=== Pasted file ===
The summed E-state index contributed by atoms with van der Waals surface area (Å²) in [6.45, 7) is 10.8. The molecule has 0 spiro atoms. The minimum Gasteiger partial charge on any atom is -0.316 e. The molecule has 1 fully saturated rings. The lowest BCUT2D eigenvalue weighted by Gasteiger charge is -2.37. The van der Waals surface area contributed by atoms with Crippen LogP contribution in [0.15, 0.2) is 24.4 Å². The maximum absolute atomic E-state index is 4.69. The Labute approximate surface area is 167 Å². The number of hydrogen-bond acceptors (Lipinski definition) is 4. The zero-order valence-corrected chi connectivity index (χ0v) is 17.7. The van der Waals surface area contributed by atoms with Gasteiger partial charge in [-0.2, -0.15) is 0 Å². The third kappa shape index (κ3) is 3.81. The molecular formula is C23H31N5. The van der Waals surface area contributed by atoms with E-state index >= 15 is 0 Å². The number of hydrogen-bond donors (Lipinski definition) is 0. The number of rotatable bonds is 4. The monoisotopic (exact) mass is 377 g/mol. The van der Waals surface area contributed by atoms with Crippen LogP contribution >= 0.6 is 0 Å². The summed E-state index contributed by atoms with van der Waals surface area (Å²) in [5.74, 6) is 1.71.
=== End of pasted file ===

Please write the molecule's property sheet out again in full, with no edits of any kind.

The summed E-state index contributed by atoms with van der Waals surface area (Å²) in [6.45, 7) is 10.8. The molecule has 0 spiro atoms. The minimum Gasteiger partial charge on any atom is -0.316 e. The molecule has 1 fully saturated rings. The lowest BCUT2D eigenvalue weighted by Gasteiger charge is -2.37. The van der Waals surface area contributed by atoms with Crippen LogP contribution in [0.15, 0.2) is 24.4 Å². The maximum absolute atomic E-state index is 4.69. The Labute approximate surface area is 167 Å². The number of hydrogen-bond acceptors (Lipinski definition) is 4. The zero-order valence-corrected chi connectivity index (χ0v) is 17.7. The van der Waals surface area contributed by atoms with Gasteiger partial charge in [-0.2, -0.15) is 0 Å². The third kappa shape index (κ3) is 3.81. The molecular formula is C23H31N5. The van der Waals surface area contributed by atoms with E-state index >= 15 is 0 Å². The number of hydrogen-bond donors (Lipinski definition) is 0. The number of rotatable bonds is 4. The monoisotopic (exact) mass is 377 g/mol. The van der Waals surface area contributed by atoms with Crippen LogP contribution >= 0.6 is 0 Å². The summed E-state index contributed by atoms with van der Waals surface area (Å²) in [5.74, 6) is 1.71.